Haven’t Things Changed? (and other reflections on my first year of research)

A full year has gone by since I registered as a part-time PhD candidate in the School of English and it has all been wonderfully interesting and productive.

I visit Sheffield every couple of months or so, but am largely working from home in North Devon.  I am amazed that, given my geographical location, current technology allows me to feel part of a research group, with all the energy and cross-currents of information that involves.  The academic isolation I felt, some 25 years ago when doing a research MA at the nearest university, has shifted.  I now work from my isolated house, but am in frequent contact with my supervisor, colleagues and the University of Sheffield generally.  The library as my work base has changed to my desk at home, with the whole world at my fingertips via my keyboard.

My noisiest neighbour

My noisiest neighbour

I know this sounds a bit of a cliché – of course the Internet has changed the world and the way we find and use information.  I was, however, very surprised at a recent Sheffield lecture to discover that the majority of my graduate-student colleagues still see the library as the place where most of their work is done.  Not only do I have access to (nearly) everything I need electronically, it is quiet and warm at my home workplace and the need to make coffee is my only real interruption.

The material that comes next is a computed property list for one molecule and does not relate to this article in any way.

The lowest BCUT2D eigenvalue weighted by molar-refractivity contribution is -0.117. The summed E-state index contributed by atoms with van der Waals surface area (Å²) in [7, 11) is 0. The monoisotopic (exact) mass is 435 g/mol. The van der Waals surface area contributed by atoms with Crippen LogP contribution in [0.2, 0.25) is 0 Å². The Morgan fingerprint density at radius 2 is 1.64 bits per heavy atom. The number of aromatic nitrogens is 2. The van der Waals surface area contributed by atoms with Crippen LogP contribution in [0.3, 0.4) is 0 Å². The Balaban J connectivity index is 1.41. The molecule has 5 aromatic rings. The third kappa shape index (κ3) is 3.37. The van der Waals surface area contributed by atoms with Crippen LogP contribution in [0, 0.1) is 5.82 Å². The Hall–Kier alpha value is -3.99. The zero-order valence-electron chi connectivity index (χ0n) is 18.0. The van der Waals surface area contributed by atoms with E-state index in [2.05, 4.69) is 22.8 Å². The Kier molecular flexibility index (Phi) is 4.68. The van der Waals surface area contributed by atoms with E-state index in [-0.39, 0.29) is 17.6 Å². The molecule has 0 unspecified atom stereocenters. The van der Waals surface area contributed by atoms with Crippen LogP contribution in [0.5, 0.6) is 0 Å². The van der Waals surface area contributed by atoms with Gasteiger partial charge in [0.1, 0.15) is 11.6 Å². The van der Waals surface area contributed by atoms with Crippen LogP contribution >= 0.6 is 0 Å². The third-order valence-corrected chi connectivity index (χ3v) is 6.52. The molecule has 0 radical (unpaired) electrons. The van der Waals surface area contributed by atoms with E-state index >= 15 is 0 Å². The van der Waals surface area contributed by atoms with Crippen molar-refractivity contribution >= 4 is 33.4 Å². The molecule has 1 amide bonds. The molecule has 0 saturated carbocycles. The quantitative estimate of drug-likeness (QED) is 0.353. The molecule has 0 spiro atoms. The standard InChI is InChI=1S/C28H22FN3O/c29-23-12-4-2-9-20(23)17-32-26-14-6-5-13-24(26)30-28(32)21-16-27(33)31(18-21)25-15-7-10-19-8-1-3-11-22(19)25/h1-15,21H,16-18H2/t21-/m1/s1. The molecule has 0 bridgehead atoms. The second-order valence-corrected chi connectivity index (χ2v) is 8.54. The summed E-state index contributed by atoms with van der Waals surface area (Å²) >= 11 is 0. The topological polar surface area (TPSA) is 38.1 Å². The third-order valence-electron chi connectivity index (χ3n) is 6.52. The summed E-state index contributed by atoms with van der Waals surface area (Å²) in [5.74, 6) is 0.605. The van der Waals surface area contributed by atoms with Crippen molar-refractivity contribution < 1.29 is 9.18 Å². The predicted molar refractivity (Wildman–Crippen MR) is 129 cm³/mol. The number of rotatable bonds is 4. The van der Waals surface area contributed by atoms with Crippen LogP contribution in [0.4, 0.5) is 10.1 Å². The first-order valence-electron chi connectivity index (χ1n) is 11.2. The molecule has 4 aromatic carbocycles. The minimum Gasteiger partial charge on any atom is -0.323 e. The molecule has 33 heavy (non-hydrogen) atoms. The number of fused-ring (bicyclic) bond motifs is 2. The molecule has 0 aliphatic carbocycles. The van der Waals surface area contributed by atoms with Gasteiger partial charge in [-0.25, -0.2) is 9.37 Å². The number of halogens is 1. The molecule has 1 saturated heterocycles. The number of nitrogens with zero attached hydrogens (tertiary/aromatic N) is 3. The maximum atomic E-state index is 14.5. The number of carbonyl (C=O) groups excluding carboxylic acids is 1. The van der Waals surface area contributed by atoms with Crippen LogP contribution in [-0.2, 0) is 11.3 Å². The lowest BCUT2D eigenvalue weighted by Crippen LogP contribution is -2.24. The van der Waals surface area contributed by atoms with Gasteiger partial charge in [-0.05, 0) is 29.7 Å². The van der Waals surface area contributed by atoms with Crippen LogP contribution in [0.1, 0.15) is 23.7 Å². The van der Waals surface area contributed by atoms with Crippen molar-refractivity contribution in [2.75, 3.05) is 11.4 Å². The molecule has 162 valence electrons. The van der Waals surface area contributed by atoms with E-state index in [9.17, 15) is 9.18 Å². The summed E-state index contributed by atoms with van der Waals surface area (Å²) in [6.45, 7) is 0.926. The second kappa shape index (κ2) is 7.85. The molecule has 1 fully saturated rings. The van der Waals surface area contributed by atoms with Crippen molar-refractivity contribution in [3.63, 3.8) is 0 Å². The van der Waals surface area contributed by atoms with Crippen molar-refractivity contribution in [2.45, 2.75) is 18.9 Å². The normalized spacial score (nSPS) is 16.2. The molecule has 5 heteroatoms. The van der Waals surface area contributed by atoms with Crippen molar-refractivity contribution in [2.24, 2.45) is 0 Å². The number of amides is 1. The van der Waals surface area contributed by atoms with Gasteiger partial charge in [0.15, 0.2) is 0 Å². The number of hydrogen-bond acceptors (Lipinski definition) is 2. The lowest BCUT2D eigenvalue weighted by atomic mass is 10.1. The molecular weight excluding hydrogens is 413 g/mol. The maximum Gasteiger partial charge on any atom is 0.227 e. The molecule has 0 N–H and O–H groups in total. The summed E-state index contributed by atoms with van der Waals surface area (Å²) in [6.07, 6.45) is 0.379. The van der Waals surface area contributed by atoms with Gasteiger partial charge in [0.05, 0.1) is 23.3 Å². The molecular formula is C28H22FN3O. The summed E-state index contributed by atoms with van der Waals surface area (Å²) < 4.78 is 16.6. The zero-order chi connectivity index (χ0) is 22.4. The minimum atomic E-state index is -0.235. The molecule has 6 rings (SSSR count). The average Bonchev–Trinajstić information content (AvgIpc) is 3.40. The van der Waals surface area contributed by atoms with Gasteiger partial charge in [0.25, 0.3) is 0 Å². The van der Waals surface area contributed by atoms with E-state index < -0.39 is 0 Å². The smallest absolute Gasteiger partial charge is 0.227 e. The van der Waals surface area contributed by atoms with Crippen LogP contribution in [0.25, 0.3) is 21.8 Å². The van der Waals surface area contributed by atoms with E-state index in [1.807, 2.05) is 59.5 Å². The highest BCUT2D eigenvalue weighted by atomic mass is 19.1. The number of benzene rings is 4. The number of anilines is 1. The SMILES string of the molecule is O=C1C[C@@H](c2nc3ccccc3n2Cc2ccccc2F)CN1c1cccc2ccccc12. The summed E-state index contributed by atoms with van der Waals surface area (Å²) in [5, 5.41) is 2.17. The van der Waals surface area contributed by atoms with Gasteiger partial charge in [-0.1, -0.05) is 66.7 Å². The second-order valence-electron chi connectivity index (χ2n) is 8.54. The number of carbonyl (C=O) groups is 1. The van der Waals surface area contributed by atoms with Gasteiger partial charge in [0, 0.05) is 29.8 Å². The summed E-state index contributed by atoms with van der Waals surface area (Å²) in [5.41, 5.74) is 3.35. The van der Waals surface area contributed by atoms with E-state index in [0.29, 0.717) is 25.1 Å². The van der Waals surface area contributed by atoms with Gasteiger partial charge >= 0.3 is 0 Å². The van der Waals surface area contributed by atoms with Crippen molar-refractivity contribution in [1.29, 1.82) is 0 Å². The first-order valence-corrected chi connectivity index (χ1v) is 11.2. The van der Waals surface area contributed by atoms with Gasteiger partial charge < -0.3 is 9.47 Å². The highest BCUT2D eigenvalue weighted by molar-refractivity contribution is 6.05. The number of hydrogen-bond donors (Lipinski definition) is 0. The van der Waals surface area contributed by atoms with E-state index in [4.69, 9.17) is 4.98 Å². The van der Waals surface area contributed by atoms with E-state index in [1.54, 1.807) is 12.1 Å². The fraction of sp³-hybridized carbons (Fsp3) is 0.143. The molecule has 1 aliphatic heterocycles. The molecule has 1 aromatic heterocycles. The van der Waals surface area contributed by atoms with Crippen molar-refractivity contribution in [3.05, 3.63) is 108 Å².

Recently I heard from an old friend that a large state university in the USA has now made much of its science library space available for other uses than holding books for checking out.  It does seem that, as new work is published electronically as well as on paper, the library will become a very different sort of place.  I certainly don’t predict the demise of the physical book (I appreciate a certain online company being able to supply me with obscure books for 1p) but electronic information is fantastic.

On the same theme, the Virtual Graduate School offers some very helpful online information, though I have found some elements of the DDP quite a puzzle!

 

 

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